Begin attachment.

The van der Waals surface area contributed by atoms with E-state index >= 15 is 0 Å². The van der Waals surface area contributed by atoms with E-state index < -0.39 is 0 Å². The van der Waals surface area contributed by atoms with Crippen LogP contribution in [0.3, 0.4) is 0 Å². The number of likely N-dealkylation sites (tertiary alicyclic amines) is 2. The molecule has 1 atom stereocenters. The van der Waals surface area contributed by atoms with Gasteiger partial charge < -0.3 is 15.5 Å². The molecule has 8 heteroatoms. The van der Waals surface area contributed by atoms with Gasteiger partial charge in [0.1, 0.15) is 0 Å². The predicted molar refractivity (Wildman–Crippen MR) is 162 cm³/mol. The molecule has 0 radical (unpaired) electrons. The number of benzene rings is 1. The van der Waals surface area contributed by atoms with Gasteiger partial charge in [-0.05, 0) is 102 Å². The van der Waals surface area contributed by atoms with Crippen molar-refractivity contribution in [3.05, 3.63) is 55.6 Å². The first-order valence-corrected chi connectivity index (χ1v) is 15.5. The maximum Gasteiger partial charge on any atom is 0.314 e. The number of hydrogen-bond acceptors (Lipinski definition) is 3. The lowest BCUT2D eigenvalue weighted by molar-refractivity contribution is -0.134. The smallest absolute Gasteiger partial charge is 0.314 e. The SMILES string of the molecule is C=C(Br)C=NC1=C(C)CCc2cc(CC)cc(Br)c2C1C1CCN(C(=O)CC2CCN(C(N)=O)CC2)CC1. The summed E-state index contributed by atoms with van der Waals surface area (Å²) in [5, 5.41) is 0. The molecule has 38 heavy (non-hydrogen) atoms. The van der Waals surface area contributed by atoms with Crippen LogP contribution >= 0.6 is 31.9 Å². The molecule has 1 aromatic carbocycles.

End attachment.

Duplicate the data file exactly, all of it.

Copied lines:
The van der Waals surface area contributed by atoms with E-state index >= 15 is 0 Å². The van der Waals surface area contributed by atoms with E-state index < -0.39 is 0 Å². The van der Waals surface area contributed by atoms with Crippen LogP contribution in [0.3, 0.4) is 0 Å². The number of likely N-dealkylation sites (tertiary alicyclic amines) is 2. The molecule has 1 atom stereocenters. The van der Waals surface area contributed by atoms with Gasteiger partial charge < -0.3 is 15.5 Å². The molecule has 8 heteroatoms. The van der Waals surface area contributed by atoms with Gasteiger partial charge in [0.1, 0.15) is 0 Å². The predicted molar refractivity (Wildman–Crippen MR) is 162 cm³/mol. The molecule has 0 radical (unpaired) electrons. The number of benzene rings is 1. The van der Waals surface area contributed by atoms with Gasteiger partial charge in [-0.05, 0) is 102 Å². The van der Waals surface area contributed by atoms with Crippen molar-refractivity contribution in [3.05, 3.63) is 55.6 Å². The first-order valence-corrected chi connectivity index (χ1v) is 15.5. The maximum Gasteiger partial charge on any atom is 0.314 e. The number of hydrogen-bond acceptors (Lipinski definition) is 3. The lowest BCUT2D eigenvalue weighted by molar-refractivity contribution is -0.134. The smallest absolute Gasteiger partial charge is 0.314 e. The SMILES string of the molecule is C=C(Br)C=NC1=C(C)CCc2cc(CC)cc(Br)c2C1C1CCN(C(=O)CC2CCN(C(N)=O)CC2)CC1. The summed E-state index contributed by atoms with van der Waals surface area (Å²) in [5, 5.41) is 0. The molecule has 38 heavy (non-hydrogen) atoms. The van der Waals surface area contributed by atoms with Crippen LogP contribution >= 0.6 is 31.9 Å². The molecule has 1 aromatic carbocycles.